Glow sticks lit the night sky, illuminating a waterfront stadium more accustomed to hosting Venus and Serena Williams than the rave-ready crowd assembled to see Thievery Corporation.
The ensemble transformed the tennis court at Kastles Stadium at The Wharf into an energetic outdoor dance floor. The show marked the first time the stadium played host to a musical performance.
The serendipitous merger developed from a friendship between the owners of the stadium and the event’s promotional company, I.M.P. Presents. Both proprietors saw the waterfront venue as the perfect locale for the performance.
Legendary D.C.-native and the godfather of Go-Go, Chuck Brown, surprised the audience, coming on stage to perform “The Numbers Game,” a collaboration between Brown and the band.
The group performed the 2008 song “Vampire,” from its Grammy-nominated album “Radio Retaliation,” dedicating the song to the International Monetary Fund and all those from third-world countries. With that they launched into the song’s forceful lyrics, “When the bank comes to your door, better know you’ll always be poor, bank loans and policies, they can’t make our people free.”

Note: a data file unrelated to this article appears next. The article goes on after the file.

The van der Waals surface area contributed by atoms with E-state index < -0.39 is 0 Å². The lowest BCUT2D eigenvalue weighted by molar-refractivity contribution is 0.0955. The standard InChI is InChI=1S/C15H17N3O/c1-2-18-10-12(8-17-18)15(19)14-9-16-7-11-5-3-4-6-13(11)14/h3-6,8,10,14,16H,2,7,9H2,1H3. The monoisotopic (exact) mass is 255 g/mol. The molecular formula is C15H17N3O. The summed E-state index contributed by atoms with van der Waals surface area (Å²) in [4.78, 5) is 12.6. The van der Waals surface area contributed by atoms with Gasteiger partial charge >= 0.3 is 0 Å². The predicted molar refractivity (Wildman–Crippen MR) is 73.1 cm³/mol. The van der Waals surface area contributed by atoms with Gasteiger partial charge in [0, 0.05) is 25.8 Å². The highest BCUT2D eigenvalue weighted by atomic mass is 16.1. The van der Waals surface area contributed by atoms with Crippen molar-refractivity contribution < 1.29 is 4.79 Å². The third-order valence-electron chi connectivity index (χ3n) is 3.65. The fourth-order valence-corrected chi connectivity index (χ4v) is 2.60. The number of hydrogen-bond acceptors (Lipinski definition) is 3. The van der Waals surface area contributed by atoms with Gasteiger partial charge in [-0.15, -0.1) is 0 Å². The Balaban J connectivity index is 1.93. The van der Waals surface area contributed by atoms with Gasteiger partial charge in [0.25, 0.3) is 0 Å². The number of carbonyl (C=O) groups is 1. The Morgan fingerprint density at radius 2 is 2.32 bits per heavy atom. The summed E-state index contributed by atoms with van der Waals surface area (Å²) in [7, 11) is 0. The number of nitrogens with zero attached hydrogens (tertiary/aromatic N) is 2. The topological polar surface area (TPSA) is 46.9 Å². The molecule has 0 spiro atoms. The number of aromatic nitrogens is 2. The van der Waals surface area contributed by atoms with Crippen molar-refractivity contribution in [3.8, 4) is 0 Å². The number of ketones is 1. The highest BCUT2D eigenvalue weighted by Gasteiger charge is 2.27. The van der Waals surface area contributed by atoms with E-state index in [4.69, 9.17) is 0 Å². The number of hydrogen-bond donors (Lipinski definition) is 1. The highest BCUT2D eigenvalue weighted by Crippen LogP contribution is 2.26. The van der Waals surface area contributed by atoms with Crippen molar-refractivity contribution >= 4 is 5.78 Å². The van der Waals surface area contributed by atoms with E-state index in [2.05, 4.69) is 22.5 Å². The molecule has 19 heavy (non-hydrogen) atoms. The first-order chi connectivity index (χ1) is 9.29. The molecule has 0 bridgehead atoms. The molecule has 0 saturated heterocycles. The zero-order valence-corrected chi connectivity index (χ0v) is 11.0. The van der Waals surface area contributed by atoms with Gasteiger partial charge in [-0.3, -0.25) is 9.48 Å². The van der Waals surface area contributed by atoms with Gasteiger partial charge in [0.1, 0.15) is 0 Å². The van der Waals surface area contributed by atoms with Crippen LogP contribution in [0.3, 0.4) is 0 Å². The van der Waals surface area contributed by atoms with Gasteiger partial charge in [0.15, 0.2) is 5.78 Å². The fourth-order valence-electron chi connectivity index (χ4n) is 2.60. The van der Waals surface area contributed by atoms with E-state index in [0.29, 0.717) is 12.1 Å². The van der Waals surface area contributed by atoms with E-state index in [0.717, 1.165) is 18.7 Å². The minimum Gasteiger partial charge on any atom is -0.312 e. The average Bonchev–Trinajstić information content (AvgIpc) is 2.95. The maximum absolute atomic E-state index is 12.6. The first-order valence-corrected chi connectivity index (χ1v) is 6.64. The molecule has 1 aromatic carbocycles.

The crowd erupted into cheers when the group “reached into the archives of the corporation” and performed its 1997 track, “Assault on Babylon.”
Another perennial audience favorite was the 1998 single “Lebanese Blonde,” which was featured on the soundtrack to the hit indie movie “Garden State.”
The group’s founders Rob Garza and Eric Hilton met in D.C. 16 years ago after bonding over their similar musical tastes. They have taken their love for music one step further and formed their own record label, Eighteenth Street Lounge Music, through which they release the eclectic stylings of other international artists.
As far flung as its musical influences may be, the group reveled in its D.C. roots Friday, proclaiming to the crowd before its four-song encore, “There ain’t no place like home.”
Thievery Corporation’s own sound samples a variety of styles from around the world to create music that doesn’t easily fit in to the mold of any one genre. Supporting artists, who rotate on stage with the open and close of every song, come from globally divergent locations including Iran, Argentina, St. Thomas and Jamaica.
The group members’ multi-national roots intertwine both on stage and in the music, sampling Brazilian bossa nova, Jamaican reggae beats, jazz and lyrics in Farsi and Spanish, all spun together to the vibrations from the founding duo’s turntables.
The band’s sixth and most recent album, “Culture of Fear,” was released in June and incorporates its liberally-leaning political views into socially-conscious lyrics, something they credit D.C. with as a strong influence.